Just now he's engaged in moving the no-smoking sign back six rows so he can puff away with impunity. Then he steals three cans of soda from the beverage cart when the stewardess isn't looking. As the last of his teammates nods off, Cruyff settles down to do a bit of paper work for InterSoccer Ltd., the company that markets and promotes him. Somewhere over the Sierra Nevada mountains, he announces he is ready for the appointment with the tape recorder "to be discussing my life."
By now, it is a well-known Dutch fairy tale. It begins with skinny little Johan, the grocer's son, bouncing a soccer ball on his knobby knees at the age of four. Across the street are the gates of Heaven: Ajax Stadium, home of the Dutch reigning club champion that grooms its future stars beginning in elementary school. Beating out 200 hopefuls, Johan gets his acceptance to Ajax Juniors on his 10th birthday.
Life seems a simple rotation of practice and games until Johan's father dies when the boy is 12. His mother Nel must take work cleaning locker rooms at Ajax. Johan is mortified but at 15, he is hired as an Ajax professional and his mother swabs the gritty tiles for the last time.
Soon, Johan is making headlines for two things: brilliance and arrogance. By 19, he is one of the most spectacular young talents on the international scene. The next years are epochal in Dutch soccer. Under Cruyff's forceful leadership in the early 1970s, the team from Holland rose from second-rate status to become a dominating power. Ajax won three European Cups and the Dutch National Team's brand of electric soccer and fluid positioning captured the world's imagination -- and nearly the World Cup, losing to West Germany in the 1974 final. By then it was an expatriate Cruyff who had returned to play for his country; in 1973, Barcelona paid Ajax $2.1 million for Cruyff's services, an investment that paid off immediately.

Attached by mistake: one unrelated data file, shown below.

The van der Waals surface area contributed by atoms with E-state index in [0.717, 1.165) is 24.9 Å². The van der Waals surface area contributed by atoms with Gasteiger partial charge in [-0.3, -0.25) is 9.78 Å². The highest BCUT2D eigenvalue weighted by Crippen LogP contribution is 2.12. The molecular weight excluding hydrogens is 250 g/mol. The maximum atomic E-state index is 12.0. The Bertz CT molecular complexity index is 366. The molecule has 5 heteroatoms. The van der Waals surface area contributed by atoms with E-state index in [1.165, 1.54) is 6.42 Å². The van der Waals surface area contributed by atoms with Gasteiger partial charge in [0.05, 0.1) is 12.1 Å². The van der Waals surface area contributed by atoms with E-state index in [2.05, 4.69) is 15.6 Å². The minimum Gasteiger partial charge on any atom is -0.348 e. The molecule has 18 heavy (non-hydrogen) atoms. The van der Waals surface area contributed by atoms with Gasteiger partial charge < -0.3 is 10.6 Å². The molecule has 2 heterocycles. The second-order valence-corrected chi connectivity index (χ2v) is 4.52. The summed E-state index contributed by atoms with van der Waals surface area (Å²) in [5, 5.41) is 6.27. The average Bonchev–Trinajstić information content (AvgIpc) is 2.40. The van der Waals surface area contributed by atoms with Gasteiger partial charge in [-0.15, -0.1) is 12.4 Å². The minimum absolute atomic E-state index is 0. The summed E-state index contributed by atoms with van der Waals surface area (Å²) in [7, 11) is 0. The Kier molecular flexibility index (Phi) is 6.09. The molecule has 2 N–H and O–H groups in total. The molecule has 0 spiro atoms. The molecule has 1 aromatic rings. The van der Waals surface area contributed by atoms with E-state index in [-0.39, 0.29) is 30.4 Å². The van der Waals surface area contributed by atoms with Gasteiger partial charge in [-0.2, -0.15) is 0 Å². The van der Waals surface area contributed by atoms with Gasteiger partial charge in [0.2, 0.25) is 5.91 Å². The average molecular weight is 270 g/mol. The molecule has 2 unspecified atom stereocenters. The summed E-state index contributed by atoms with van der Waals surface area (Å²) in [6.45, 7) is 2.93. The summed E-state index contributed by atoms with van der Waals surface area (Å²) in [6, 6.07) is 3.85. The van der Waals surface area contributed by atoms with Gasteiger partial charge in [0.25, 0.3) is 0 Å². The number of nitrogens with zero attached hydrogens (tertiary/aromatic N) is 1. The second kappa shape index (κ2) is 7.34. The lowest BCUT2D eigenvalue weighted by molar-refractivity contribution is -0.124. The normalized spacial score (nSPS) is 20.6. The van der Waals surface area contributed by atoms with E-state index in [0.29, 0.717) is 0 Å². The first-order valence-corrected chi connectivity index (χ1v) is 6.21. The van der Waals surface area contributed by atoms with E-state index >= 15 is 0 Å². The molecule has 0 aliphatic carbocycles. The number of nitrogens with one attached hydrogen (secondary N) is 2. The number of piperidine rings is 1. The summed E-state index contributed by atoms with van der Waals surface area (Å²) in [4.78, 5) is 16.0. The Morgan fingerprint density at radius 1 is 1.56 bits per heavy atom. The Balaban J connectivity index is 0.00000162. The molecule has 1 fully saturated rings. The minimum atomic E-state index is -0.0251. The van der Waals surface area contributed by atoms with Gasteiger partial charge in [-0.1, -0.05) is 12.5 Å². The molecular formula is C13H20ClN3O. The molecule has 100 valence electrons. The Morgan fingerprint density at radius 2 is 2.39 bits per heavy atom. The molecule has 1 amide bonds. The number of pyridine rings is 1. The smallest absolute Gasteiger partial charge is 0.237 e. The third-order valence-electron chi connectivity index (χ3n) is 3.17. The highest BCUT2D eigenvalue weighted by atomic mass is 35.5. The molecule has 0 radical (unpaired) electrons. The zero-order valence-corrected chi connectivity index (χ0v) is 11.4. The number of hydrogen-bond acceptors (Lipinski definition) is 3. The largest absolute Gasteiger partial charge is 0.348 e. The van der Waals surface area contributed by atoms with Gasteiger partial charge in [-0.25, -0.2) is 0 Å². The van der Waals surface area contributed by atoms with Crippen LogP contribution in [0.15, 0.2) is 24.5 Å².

"The first couple of months in Spain were no problem," Cruyff remembers. "When I got to Barcelona they were second from the bottom and within 10 games with me, they were first."
Winning had become an easy thing for Johan Cruyff. Coping with the pressures it brought was not. "In Spain, when you dominate a team on the field you make many enemies," he says. "I had no free time. I had to give up my children. If I played bad, my oldest daughter would go to school and the other children would say 'Your father's a disaster.' I wasn't enjoying it anymore. You play, play, play. If you don't get results, you are criticized, tortured by the press..."